I started the summer with grand plans to blog every week and focus more on "low-stakes," playful writing. I wish I could say I held myself to this public pronouncement, but well, I did not. So here I am writing on the eve of the end of my summer break. Instead of every week, I managed one post at the beginning of summer and one at the end. Bravo!
Most of my summer went to studying for comprehensive exams, but I also became increasingly engaged in a grassroots teacher organization in South Carolina called #ScforEd. It is amazing how much these two overlapped. In particular, I spent a lot of time reading about the construction of teacher subjectivity and identity. And while, yes, much of this reading is highly theoretical, it helped me understand the discussions and comments that run through the popular SCforEd facebook page/group. Why is it that teachers are posting deals, discounts, and "inspirational" memes to a group working on improving teaching pay and conditions?
As I read these posts, I couldn't help but to think deeper, like much deeper, about what it means to be a teacher? How is the subjectivity of teachers constructed? How do the material practices and realities of teaching interact with the discourses of policy-makers, policies, administrators, business, stakeholders, and other teachers to construct who we are? These processes that create the norms, boundaries, and common-sense of teaching, the space of a teacher one might say, is increasingly interesting to me. I also think it is something very few teachers think much about, how their being as a teacher is outlined and defined for them.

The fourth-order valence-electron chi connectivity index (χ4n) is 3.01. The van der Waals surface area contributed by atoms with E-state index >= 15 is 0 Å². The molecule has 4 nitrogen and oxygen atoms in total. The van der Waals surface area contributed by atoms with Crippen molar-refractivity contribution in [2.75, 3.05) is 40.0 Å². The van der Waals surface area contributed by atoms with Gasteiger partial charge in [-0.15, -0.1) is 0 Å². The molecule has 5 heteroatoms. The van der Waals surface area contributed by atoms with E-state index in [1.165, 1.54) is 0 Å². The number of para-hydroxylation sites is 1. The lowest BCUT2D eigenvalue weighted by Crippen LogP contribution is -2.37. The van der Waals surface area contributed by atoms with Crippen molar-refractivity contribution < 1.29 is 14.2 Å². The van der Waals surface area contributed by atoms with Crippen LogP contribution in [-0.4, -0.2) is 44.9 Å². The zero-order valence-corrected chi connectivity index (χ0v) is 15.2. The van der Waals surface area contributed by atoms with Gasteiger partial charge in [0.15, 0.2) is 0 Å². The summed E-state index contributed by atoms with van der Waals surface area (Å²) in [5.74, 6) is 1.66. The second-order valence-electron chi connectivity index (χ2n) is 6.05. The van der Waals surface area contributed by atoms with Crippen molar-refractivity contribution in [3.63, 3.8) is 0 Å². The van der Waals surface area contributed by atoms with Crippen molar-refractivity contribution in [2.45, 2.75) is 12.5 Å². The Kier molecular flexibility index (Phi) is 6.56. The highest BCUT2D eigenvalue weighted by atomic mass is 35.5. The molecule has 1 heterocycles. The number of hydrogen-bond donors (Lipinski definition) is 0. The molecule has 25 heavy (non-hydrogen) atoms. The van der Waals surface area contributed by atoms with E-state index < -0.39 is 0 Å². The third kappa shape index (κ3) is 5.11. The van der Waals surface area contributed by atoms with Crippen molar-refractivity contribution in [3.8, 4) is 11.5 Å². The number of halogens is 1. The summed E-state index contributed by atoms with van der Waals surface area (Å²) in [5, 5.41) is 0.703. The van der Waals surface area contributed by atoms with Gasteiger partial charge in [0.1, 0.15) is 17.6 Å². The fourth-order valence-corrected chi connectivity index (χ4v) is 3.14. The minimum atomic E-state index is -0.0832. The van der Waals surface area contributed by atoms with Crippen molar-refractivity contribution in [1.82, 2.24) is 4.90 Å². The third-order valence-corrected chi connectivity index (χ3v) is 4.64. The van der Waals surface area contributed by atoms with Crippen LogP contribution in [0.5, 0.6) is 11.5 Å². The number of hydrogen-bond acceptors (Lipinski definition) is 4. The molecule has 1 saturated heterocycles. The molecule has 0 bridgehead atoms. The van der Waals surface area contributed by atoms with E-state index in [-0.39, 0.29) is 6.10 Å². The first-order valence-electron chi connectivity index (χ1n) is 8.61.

This does not mean teachers are without agency or intentionality, but it does challenge teachers to dissect the taken-for-granted qualities of a teacher. Some of these include how teachers are "selfless," or "servants," or "role models," or that teach because they "love kids" (like there are people that don't?). All of these seemingly inherent aspects of a teacher are social constructions that can be questioned and problematized. Additionally, teachers must come to realize that what it means to be a teacher is not an autonomous process of self-defintion, but rather a field of "acceptable" choices we must plant ourselves in. I have not yet talked about power relations, but one can only surmise how those "acceptable" choices are constructed.
In short, what I am thinking through is more than teacher identity, but rather the preconditions or underlying norms that structure our understanding of teacher selves. I hope this is a question I will return to and continue to deconstruct over the course of this year, perhaps even analyzing specific incidents or experiences.
Here are some texts that are helping me think through this:
Heller, K. J. (1996). Power, Subjectification and Resistance in Foucault. SubStance, 25(1), 78–110.
Foucault, M. 1982b. The Subject and Power. Critical Inquiry 8 (4): 777-795
Popkewitz, T. S. (1985). Ideology and social formation in teacher education.
Teaching and Teacher Education, 1(2), 91–107.Popkewitz, T. S. (1998). Struggling for the Soul: The Politics of Schooling and the Construction of the
Teacher. New York, NY: Teachers College Press.